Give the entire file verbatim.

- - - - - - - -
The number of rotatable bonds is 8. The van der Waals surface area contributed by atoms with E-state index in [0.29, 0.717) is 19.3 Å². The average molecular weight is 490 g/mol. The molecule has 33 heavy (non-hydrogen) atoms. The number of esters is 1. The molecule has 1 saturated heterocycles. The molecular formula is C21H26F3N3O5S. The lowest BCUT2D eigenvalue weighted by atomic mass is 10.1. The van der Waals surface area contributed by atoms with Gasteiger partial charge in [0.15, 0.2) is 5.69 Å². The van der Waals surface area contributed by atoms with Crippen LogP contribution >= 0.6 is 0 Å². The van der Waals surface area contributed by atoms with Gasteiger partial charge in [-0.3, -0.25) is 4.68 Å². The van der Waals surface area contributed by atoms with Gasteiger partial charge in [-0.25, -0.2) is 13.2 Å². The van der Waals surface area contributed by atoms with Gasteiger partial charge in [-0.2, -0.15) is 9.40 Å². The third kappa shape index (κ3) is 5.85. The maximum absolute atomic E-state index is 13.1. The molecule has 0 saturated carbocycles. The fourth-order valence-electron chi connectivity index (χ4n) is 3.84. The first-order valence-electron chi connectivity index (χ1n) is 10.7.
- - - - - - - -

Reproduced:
The number of rotatable bonds is 8. The van der Waals surface area contributed by atoms with E-state index in [0.29, 0.717) is 19.3 Å². The average molecular weight is 490 g/mol. The molecule has 33 heavy (non-hydrogen) atoms. The number of esters is 1. The molecule has 1 saturated heterocycles. The molecular formula is C21H26F3N3O5S. The lowest BCUT2D eigenvalue weighted by atomic mass is 10.1. The van der Waals surface area contributed by atoms with Gasteiger partial charge in [0.15, 0.2) is 5.69 Å². The van der Waals surface area contributed by atoms with Crippen LogP contribution >= 0.6 is 0 Å². The van der Waals surface area contributed by atoms with Gasteiger partial charge in [-0.3, -0.25) is 4.68 Å². The van der Waals surface area contributed by atoms with Gasteiger partial charge in [-0.25, -0.2) is 13.2 Å². The van der Waals surface area contributed by atoms with Gasteiger partial charge in [-0.2, -0.15) is 9.40 Å². The third kappa shape index (κ3) is 5.85. The maximum absolute atomic E-state index is 13.1. The molecule has 0 saturated carbocycles. The fourth-order valence-electron chi connectivity index (χ4n) is 3.84. The first-order valence-electron chi connectivity index (χ1n) is 10.7.